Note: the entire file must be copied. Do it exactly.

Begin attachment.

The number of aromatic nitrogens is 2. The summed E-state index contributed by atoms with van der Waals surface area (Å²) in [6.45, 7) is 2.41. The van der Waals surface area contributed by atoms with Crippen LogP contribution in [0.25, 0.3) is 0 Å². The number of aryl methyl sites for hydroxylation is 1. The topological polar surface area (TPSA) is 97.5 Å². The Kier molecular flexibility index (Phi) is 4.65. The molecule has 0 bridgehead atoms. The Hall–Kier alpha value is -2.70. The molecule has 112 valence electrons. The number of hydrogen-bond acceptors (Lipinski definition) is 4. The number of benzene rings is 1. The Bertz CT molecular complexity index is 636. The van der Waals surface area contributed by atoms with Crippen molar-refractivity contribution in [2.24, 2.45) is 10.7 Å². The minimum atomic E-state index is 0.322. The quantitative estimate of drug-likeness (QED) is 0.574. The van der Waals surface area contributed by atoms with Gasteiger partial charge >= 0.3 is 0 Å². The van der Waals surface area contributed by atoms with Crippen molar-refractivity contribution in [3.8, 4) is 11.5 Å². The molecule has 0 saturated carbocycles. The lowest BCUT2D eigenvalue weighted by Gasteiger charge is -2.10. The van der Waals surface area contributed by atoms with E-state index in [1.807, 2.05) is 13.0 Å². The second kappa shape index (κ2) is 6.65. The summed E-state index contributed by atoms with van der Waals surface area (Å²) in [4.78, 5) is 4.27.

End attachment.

The number of aromatic nitrogens is 2. The summed E-state index contributed by atoms with van der Waals surface area (Å²) in [6.45, 7) is 2.41. The van der Waals surface area contributed by atoms with Crippen LogP contribution in [0.25, 0.3) is 0 Å². The number of aryl methyl sites for hydroxylation is 1. The topological polar surface area (TPSA) is 97.5 Å². The Kier molecular flexibility index (Phi) is 4.65. The molecule has 0 bridgehead atoms. The Hall–Kier alpha value is -2.70. The molecule has 112 valence electrons. The number of hydrogen-bond acceptors (Lipinski definition) is 4. The number of benzene rings is 1. The Bertz CT molecular complexity index is 636. The van der Waals surface area contributed by atoms with Crippen molar-refractivity contribution in [2.24, 2.45) is 10.7 Å². The minimum atomic E-state index is 0.322. The quantitative estimate of drug-likeness (QED) is 0.574. The van der Waals surface area contributed by atoms with Gasteiger partial charge >= 0.3 is 0 Å². The van der Waals surface area contributed by atoms with Crippen molar-refractivity contribution in [3.8, 4) is 11.5 Å². The molecule has 0 saturated carbocycles. The lowest BCUT2D eigenvalue weighted by Gasteiger charge is -2.10. The van der Waals surface area contributed by atoms with E-state index in [1.807, 2.05) is 13.0 Å². The second kappa shape index (κ2) is 6.65. The summed E-state index contributed by atoms with van der Waals surface area (Å²) in [4.78, 5) is 4.27.